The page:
Grameen Foundation Insights

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At Grameen Foundation, our goal is to spur innovation in the global movement to eliminate extreme poverty. Part of that work is to develop better solutions and share them with people like you.

On GF Insights, we share lessons learned from our leaders in the field, news about efforts to expand access to financial and information services for the poor, and how poverty-focused organizations are using data to improve the way they work.

Latest Posts

05/06/2008 by

Heidi Matonis, Founder & President, Positivitee

About three years ago I came up with the idea of creating stylish tees that supported non-profits with 10% donated back to the charity. It grew out of my desire to: be a role model for my children, support causes dear to me, and to try to create a small, viable business to call my own.

In 2007 I made the commitment to “go green.” “Going green” to me meant using certified organic cotton, pigment dyes, waterbase inks, and fair labor practices. I went a step further by also becoming a member of the carbon fund to offset my carbon shipping footprint. None of this was easy.

04/21/2008 by

Professor Muhammad Yunus announced this week the launch of another social business, a joint venture between Grameen Bank and Veolia Water designed to bring drinking water to the poorest people of Bangladesh. Grameen-Veolia Water will supply clean water to more than 100,000 Bangladeshi and expand throughout Bangladesh. Bangladesh is already benefiting from social business ventures previously initiated by Professor Yunus that have been built around producing low-cost nutritious food for children and health care services, all while promoting the local economy and providing real employment opportunities. These ventures are proving that social business can be a revolutionary approach to affect social change.

04/14/2008 by

Gordon Starr, Starr ConsultingTransforming the world of global business enterprise

Danone and Grameen are, in fact, changing the game of business. They have created a profit-making enterprise where societal contribution is more important than maximizing profit (a “social business”), and opened the door for other new inventions that move us towards a world without poverty.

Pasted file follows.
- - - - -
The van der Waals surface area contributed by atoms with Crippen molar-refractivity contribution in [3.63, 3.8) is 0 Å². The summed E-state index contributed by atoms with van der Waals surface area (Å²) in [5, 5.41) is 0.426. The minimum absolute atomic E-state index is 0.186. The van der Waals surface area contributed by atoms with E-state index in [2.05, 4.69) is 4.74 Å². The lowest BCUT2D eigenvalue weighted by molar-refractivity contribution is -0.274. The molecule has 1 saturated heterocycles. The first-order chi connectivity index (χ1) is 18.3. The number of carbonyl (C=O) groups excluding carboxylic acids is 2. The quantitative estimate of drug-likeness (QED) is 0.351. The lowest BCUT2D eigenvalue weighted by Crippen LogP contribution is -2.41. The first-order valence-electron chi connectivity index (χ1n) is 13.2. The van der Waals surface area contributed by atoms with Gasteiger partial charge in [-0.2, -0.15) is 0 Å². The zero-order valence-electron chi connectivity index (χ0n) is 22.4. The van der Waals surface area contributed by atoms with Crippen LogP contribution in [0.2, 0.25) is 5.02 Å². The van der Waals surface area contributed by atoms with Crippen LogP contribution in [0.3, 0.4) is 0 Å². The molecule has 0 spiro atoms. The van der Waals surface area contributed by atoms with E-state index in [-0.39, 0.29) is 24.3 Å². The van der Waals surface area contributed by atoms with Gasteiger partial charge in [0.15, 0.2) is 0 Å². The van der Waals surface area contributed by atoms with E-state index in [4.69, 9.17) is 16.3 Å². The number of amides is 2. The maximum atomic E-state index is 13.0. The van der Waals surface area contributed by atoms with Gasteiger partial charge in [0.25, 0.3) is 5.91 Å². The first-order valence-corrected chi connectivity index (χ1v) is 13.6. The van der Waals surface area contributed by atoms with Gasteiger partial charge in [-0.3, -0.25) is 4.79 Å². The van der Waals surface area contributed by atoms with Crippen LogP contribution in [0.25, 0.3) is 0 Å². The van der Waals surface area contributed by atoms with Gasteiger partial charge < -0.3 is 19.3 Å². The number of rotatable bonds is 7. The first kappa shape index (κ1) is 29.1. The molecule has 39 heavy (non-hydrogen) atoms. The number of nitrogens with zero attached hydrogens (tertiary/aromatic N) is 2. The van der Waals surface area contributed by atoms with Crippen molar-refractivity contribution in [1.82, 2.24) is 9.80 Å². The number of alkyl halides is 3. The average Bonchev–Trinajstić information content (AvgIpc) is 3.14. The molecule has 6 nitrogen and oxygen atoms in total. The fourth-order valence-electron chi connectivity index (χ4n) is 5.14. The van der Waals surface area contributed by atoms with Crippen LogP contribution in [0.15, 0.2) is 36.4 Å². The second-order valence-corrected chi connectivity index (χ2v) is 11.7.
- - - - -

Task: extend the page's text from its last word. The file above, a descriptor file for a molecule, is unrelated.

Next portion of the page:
What could happen in the world of profit-making business if societal contribution became at least the equal of mazimizing profit in boardrooms throughout the world?

04/07/2008 by

Gordon StarrWhat if the enormous power and potential of global business enterprise could become a force for social and environmental transformation just as it has been for the expansion of global commerce?

Grameen Danone – the world’s first “social business” as conceived and presented by Dr. Yunus in his new book – is a brilliant invention. What Grameen and Danone have done with great courage and insight is open the door to a new future – and to a new whole landscape of possibility for creating a world without poverty. And perhaps much more.

Given this first landmark step, what else might now be possible?

For instance, what could happen in the world of profit-making business if “global viability” became the equal of “maximizing profit” in the boardroom?

03/31/2008 by

The social business panels included topics ranging from eyeglasses to fashion to footwear.

Cooffee Coop

The Coffee Coop combines fair trade coffee from Honduras with a fund raiser for middle school students. The team wanted to support sustainable farming and teach students about micro-enterprise

Local LabelsLocal Labels markets Colorado-made products to Coloradans to support local small businesses and reduce the environmental impact of shipping goods across the globe.

Carrie Magnuson described how Scojo trains micro-entrepreneurs how to test eyesight and sell eyeglasses to the poor in remote villages. While eyeglasses are taken for granted in the West, they are missing in developing countries: an estimated 700 million people worldwide need eyeglasses. Scojo is partnering with BRAC in Bangladesh to expand their current operations using micro-franchises.

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